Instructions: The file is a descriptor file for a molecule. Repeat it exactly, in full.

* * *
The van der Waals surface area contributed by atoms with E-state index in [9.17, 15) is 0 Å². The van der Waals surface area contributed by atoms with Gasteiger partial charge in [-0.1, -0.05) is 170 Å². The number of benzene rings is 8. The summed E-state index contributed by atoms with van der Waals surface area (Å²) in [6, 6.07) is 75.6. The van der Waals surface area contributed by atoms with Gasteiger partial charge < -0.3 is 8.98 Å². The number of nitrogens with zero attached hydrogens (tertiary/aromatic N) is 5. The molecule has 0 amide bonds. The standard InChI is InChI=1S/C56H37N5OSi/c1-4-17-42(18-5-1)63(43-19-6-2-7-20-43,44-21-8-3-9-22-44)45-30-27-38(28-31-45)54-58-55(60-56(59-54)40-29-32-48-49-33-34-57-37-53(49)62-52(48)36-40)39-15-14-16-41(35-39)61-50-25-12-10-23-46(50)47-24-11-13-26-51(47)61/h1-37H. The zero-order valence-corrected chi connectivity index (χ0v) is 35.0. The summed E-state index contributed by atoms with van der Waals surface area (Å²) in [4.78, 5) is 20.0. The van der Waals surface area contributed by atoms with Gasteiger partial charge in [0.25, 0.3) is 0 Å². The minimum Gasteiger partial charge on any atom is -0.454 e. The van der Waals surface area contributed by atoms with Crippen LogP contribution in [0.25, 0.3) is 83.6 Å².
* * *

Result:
The van der Waals surface area contributed by atoms with E-state index in [9.17, 15) is 0 Å². The van der Waals surface area contributed by atoms with Gasteiger partial charge in [-0.1, -0.05) is 170 Å². The number of benzene rings is 8. The summed E-state index contributed by atoms with van der Waals surface area (Å²) in [6, 6.07) is 75.6. The van der Waals surface area contributed by atoms with Gasteiger partial charge < -0.3 is 8.98 Å². The number of nitrogens with zero attached hydrogens (tertiary/aromatic N) is 5. The molecule has 0 amide bonds. The standard InChI is InChI=1S/C56H37N5OSi/c1-4-17-42(18-5-1)63(43-19-6-2-7-20-43,44-21-8-3-9-22-44)45-30-27-38(28-31-45)54-58-55(60-56(59-54)40-29-32-48-49-33-34-57-37-53(49)62-52(48)36-40)39-15-14-16-41(35-39)61-50-25-12-10-23-46(50)47-24-11-13-26-51(47)61/h1-37H. The zero-order valence-corrected chi connectivity index (χ0v) is 35.0. The summed E-state index contributed by atoms with van der Waals surface area (Å²) in [4.78, 5) is 20.0. The van der Waals surface area contributed by atoms with Gasteiger partial charge in [0.25, 0.3) is 0 Å². The minimum Gasteiger partial charge on any atom is -0.454 e. The van der Waals surface area contributed by atoms with Crippen LogP contribution in [0.25, 0.3) is 83.6 Å².